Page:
Exploring the Interactions Between Plants and Insects
Jan. 18, 2011
Angela Smilanich didn't start out to become a biologist.
DAVIS---As a child, Angela Smilanich never harbored a “fascination or obsession for insects.”
That came later.
“My love for insects actually came later in life after visiting a lowland tropical rainforest in Costa Rica, where I was given my first project as a young scientist,” said Smilanich, a biologist at the University of Nevada, Reno who will speak on "Self-Medication vs. Self-Toxicity in Generalist and Specialist Herbivores” from 12:10 to 1 p.m., Wednesday, Jan. 26 in 1022 Life Sciences Addition, University of California, Davis.
“In a tropical rainforest, the diversity of insects literally smacks you in the face, and one cannot come away from this experience without awe and respect for nature. And I was no exception.”
Since then, she’s dedicated her career to studying the intricate interactions between insects and their environment, mostly plants. “The research has never ceased to amaze or challenge me, and I cannot think of a life more fulfilling than discovering science and sharing it with others.”\
Smilanich, who received her doctorate in ecology and evolution from Tulane University, New Orleans, in 2008. is now an adjunct faculty member in biology at University of Nevada, Reno, and an affiliate associate research faculty at the Desert Research Institute, Reno.
Her talk is part of the weekly seminars being held through March 9 by the UC Davis Department of Entomology. It will be webcast live at http://uc-d.na4.acrobat.com/ucsn1/ and then archived on the department website.
“Specialist and generalist caterpillars are different in many aspects,” she says. “My research highlights these differences in a tritrophic context by focusing on plant chemistry and natural enemies. For example, quite often, specialist caterpillars are physiologically constrained to feed on plants with specific leaf chemistry. In addition, they have adapted to sequester plant compounds in their tissues thereby becoming toxic to predators.”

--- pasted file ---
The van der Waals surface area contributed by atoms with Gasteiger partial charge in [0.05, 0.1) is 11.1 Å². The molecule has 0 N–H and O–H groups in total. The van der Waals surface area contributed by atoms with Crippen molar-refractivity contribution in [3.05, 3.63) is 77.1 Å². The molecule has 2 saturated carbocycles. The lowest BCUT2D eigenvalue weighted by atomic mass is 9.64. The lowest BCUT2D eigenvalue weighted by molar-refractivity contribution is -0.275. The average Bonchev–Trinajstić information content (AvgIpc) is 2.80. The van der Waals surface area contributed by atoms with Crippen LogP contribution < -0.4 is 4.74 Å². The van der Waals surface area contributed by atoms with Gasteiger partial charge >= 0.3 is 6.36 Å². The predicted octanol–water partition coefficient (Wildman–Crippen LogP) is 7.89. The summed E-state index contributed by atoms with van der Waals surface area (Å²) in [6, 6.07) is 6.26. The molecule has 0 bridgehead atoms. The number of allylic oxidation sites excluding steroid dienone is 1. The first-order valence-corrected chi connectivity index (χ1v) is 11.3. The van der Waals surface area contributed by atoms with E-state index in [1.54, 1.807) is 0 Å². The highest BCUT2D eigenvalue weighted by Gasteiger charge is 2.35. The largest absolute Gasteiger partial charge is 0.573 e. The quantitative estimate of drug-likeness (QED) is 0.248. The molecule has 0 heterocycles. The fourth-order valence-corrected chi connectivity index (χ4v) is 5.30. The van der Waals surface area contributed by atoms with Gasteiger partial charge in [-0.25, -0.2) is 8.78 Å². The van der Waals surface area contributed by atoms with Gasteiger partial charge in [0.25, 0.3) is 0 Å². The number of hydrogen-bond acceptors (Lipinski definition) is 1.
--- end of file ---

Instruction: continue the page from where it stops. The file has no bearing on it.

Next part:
“In contrast, generalist caterpillars may encounter several different classes of plant chemistry over the course of a day,” she said. “Given these differences in host plant chemistry, one question that I am interested in addressing is: what are the differences in physiological differences between specialist and generalist caterpillars?
To answer that question, she has focused on the insect immune response, which she describe as “ one of the most important defenses caterpillars have against natural enemies.”
Natural enemies may be influencing the evolution of the insect immune response, she says. In her UC Davis talk, she will show how host plant chemistry differentially affects a specialist caterpillar (Junonia coenia, buckeye) and a generalist caterpillar (Grammia incorrupta, woolly bear). In the case of the buckeye, I will show how ingesting and sequestering high concentrations of plant compounds negatively affects the immune response. With the woolly bear, there is evidence that plant compounds help the immune response; however, this question is still under investigation. “
--Kathy Keatley Garvey
UC Davis Department of Entomology